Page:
Rav Baruch Fried Case: Reuven was in the middle of working out a complex business…
Rav Eliezer Cohen
Question 1: On Erev Pesach, an individual made a last-minute order of meat for Yom Tov and paid in cash. The store sent him the meat through a delivery service but it got destroyed somehow during transit. Who has to bear the loss?
Question 2: An esrog dealer ordered a shipment of esrogim from an orchard overseas and paid in cash. The orchard shipped them to him via a 3rd party shipping company, and they were lost at sea. Does the dealer have to pay for the lost shipment?
Answer: As we said, cash payments do not work as a kinyan on movable items; however, the Gemara says clearly that there are exceptions to the rule. One of the exceptions is on Erev Yom Tov, when business is usually done quickly and in cash, such a payment would instantly transfer ownership of an item.
We can therefore rule that in the case of the meat order placed on Erev Pesach itself, a cash payment would be koneh and the buyer would immediately become the owner of the meat. Once the item is shipped, if the seller does not accept responsibility for the shipping, the buyer would have to bear the loss if the meat gets ruined.
The answer to the other question may be different. Obviously, the esrog dealer ordered his merchandise to arrive well before Succos, so we are not talking about a case of Erev Yom Tov. The Pischei Choshen discusses whether the exception of Erev Yom Tov literally applies only to the day before Yom Tov or applies to anything Yom Tov related, and he concludes that it only is applicable to the actual day before Yom Tov. This would mean that in the case of the esrog dealer, the cash payment would not constitute a kinyan, and the merchandise still belonged to the seller when it was lost.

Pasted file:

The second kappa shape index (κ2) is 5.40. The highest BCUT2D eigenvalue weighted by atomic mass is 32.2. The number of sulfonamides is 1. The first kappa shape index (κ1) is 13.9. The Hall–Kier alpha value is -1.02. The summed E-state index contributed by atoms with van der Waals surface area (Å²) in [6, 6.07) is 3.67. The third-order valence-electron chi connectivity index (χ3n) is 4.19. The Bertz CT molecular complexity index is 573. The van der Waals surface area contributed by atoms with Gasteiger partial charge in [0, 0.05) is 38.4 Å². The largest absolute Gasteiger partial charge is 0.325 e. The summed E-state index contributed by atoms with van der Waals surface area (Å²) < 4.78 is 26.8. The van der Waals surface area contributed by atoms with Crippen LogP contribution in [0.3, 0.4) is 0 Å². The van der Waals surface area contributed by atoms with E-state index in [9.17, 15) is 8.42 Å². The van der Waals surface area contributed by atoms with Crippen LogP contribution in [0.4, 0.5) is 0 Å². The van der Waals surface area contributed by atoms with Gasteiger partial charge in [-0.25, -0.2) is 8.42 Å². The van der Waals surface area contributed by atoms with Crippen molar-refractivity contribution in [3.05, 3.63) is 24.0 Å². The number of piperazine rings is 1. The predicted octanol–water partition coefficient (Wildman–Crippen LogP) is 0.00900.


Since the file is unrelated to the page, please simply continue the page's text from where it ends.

It is important to remember that all of this is only true when there was no kinyan made besides for the cash payment. If another valid kinyan was made, the merchandise would transfer to the buyer’s possession and he would have to take the loss.
Having said this, we must mention the words of the Mishpat Shalom, which may drastically change many of the halachos we have discussed in the past few segments. The Mishpat Shalom points out that the common custom works as a valid kinyan, meaning that if it is common practice in a certain area to transfer ownership with a certain action, that action would serve as a good halachic kinyan. Accordingly, he states that even though Chazal decreed that a cash payment is not a valid method of transferring ownership, it still may work as a kinyan in contemporary times because the common custom nowadays is to accept it as such.
According to the Mishpat Shalom, the halacha would be that cash is koneh in any place where that is the common practice, and the buyer would become the owner as soon as he gives his payment.